Friday, June 5, 2015

My Story of Physics and Fiction

Although I am passionate about stories, I am pushing for a degree in something that might look at first glance entirely disconnected from fiction in every way: a Doctorate of Philosophy (PhD) in astrophysics. I am one year into the Master’s phase, on my way to becoming a world-class expert on galaxy formation, neutron stars, black holes, galactic clusters, etc. (actually probably only a few of these; they get complicated). Physics is the study of space, time, matter, energy, and how they all interact with each other. In other words, it is the study of the basic laws that govern how the universe works. Physics is devoted entirely to what is true and what might be true, while fiction is by definition not true.

Of course, there really is no limit on fiction besides the writer’s imagination. Therefore, fiction is free to dip into the realm of what might be true. In these cases, fiction and physics do overlap in a wonderful genre that enriches both the intellect and the aesthetic sense. In the old days, this kind of fiction was called “science fiction,” though sadly the term has degraded to a stereotype of space ships, hostile aliens, and laser weapons, the science aspect all but forgotten.

A few stories do, however, remain mostly true to the core of science-based fiction, one of which I was enthralled with as I matured into adulthood. That story was Stargate, which ran for seventeen seasons across three shows. In it, teams of heroes walk through wormholes to other planets, meeting new civilizations and fighting evil alien overlords. Its premise is very similar to that of Star Trek, but Stargate’s military perspective and serialized plot arcs make it completely unique. But it was Stargate’s strong attempt at scientific realism that kindled in me the physicist spark.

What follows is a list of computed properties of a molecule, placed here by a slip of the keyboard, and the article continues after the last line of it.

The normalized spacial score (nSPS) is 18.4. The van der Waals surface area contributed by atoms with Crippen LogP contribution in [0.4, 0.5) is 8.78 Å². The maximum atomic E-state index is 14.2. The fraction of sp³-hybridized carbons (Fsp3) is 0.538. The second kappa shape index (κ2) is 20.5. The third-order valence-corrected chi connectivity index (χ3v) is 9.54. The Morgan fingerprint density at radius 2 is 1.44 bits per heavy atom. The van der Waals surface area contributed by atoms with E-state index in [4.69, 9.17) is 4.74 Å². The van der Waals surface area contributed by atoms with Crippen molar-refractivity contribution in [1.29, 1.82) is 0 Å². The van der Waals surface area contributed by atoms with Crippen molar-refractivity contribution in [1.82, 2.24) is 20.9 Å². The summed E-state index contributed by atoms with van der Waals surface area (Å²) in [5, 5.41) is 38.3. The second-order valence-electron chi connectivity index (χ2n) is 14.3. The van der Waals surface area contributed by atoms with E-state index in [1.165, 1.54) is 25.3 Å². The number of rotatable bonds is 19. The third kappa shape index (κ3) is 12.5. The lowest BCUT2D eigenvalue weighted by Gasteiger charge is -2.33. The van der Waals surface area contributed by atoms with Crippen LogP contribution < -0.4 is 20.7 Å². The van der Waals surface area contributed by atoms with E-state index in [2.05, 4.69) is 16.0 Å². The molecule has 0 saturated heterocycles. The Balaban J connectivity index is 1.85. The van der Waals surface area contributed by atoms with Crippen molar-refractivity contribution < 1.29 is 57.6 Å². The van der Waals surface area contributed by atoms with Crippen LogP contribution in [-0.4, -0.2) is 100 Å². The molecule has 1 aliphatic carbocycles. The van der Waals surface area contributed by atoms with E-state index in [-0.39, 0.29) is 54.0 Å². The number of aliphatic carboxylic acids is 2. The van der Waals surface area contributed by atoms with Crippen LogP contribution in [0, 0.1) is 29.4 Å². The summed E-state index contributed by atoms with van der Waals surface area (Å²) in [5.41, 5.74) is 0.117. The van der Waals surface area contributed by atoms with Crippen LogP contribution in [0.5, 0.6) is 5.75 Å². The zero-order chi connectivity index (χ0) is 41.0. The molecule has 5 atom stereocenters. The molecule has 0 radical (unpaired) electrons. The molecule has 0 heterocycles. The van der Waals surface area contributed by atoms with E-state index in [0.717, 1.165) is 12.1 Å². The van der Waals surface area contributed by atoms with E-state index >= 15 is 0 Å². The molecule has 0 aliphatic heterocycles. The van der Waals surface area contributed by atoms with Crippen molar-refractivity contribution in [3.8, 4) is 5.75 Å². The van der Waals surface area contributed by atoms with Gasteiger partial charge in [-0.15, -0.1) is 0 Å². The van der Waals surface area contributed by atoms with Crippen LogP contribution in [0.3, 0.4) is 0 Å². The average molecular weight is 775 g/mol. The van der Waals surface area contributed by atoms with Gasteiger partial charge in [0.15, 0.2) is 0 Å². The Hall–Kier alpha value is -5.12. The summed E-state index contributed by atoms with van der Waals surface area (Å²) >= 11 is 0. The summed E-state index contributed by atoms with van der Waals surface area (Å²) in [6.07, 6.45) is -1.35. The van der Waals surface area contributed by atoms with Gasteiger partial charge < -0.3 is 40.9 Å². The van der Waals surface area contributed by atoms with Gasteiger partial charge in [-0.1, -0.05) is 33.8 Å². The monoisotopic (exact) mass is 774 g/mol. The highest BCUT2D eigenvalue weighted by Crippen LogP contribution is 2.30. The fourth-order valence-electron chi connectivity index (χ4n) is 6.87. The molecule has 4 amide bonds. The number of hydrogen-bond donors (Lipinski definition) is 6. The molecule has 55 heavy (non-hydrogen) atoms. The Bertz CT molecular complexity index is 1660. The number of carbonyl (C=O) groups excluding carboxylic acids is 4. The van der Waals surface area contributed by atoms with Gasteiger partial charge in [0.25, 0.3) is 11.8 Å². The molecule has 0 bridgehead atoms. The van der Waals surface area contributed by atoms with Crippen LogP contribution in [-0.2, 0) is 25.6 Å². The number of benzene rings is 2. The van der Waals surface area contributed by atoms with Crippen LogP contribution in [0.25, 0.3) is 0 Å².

In addition to Stargate, I read and watched any material relating physics and science fiction that I could get my hands on. Among them were The Physics of Star Trek by Lawrence Krauss, and Sci-Fi Science by Michio Kaku, in which were discussed the theoretical engineering possibilities of warp drives, invisibility, teleportation, time travel, and many other fictitious technologies.

A scientific analysis of the various
technologies found aboard the USS
When it came time to choose a major for college, I took one glance at the list and chose physics, stating right then and there that I was going for a PhD. I have never regretted that decision. I wrote my bachelor’s thesis on the plausibility of faster-than-light travel, and for a while I had my mind set on being the first person to invent a working warp drive. However, I have come to realize that if a warp drive is invented, it will almost definitely be centuries from now. But I have learned to love physics for what it is, not for what I used to wish it would be.

When I started college, I told everyone the reason I chose physics was to write better science fiction. Since then my focus has switched to physics for its own sake, but I have gained knowledge and a mindset that will help me write. With knowledge of astronomy, I can create realistic planets. With an understanding of particle physics, I can invent a system for artificial gravity. With a conceptualization of higher spatial dimensions, I can give my characters a reasonable means of traveling faster than light. Granted, most people probably won’t know the difference, but I care, and I want my science fiction to be enjoyable to others like me.

Physics and fiction do not have to be completely independent. Rather, they can complement each other to make something I see as more beautiful than either is alone. The dynamic between the disciplines is wondrous and complex. What I have written today is just a brief introduction, a teaser; I have a multi-article series in the works on the relationship between science and science fiction, so sometime in the future you can expect to see more Of Science and Science Fiction.

Images taken from Wikipedia.

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